Nine years ago, when asked if a robot could carry a person the answer was, “Well, each arm can carry about 10kg. Do you weigh 20kg?” Although a robot may have looked tall and mighty, it wasn’t actually all that strong. But researchers don’t give up so easily, and one reporter’s secret dream of being carried like a princess by a robot has now become a reality. A reporter from Impress Robot Watch traveled to RIKEN‘s Nagoya branch to experience her long-awaited robot hug thanks to RIBA (Robot for Interactive Body Assistance).
RIBA has undergone a slight improvement since its official unveiling in late August 2009. The fore arms, which come in direct contact with the person RIBA is lifting and moving, are smaller and have a more comfortable shape than before. Research subjects complained that their back hurt a little when being lifted, so the arms have a more planar shape which provides more support. Better head and neck support are also being looked at, possibly by increasing the size of the robot’s shoulders.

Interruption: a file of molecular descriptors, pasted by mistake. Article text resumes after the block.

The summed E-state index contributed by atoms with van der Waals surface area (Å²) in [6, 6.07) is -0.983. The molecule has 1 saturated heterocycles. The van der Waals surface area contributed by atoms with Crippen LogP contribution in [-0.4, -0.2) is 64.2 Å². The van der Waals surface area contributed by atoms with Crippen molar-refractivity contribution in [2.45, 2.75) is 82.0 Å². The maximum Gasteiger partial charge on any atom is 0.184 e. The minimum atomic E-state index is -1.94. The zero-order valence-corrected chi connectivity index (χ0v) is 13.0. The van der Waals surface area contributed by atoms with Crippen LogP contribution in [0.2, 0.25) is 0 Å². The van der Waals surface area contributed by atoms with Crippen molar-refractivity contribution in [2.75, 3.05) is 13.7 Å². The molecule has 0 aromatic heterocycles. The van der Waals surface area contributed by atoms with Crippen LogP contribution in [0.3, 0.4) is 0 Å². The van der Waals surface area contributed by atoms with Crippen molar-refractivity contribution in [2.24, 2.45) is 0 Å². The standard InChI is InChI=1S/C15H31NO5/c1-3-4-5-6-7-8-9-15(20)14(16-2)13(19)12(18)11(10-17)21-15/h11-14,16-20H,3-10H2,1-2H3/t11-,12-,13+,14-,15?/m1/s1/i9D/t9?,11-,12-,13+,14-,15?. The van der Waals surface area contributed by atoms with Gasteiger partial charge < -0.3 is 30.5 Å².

Although the robot looks quite big in pictures, it seems small in person at only 140cm (4’7″) tall, and its motors are very quiet. The arms maintain their position even when powered off, which reduces the motor noise and saves battery life. It gives an impression of security that you might not get from a person lifting you, who may lose their balance or strength. Up close, you notice that the robot has some blue LEDs in its eyes, which are slightly unsettling. And the system still has problems lifting people into and out of wheelchairs, so better motion planning behaviors and assistance from human nurses will likely be necessary.
RIKEN also displayed some cool 3D printed miniatures of the robot, which even had a cutaway to reveal the internal mechanisms (video and photos after the break).
[source: Impress Robot Watch (JP)]
(A Patient’s POV when being lifted by RIBA)
Impress Robot Watch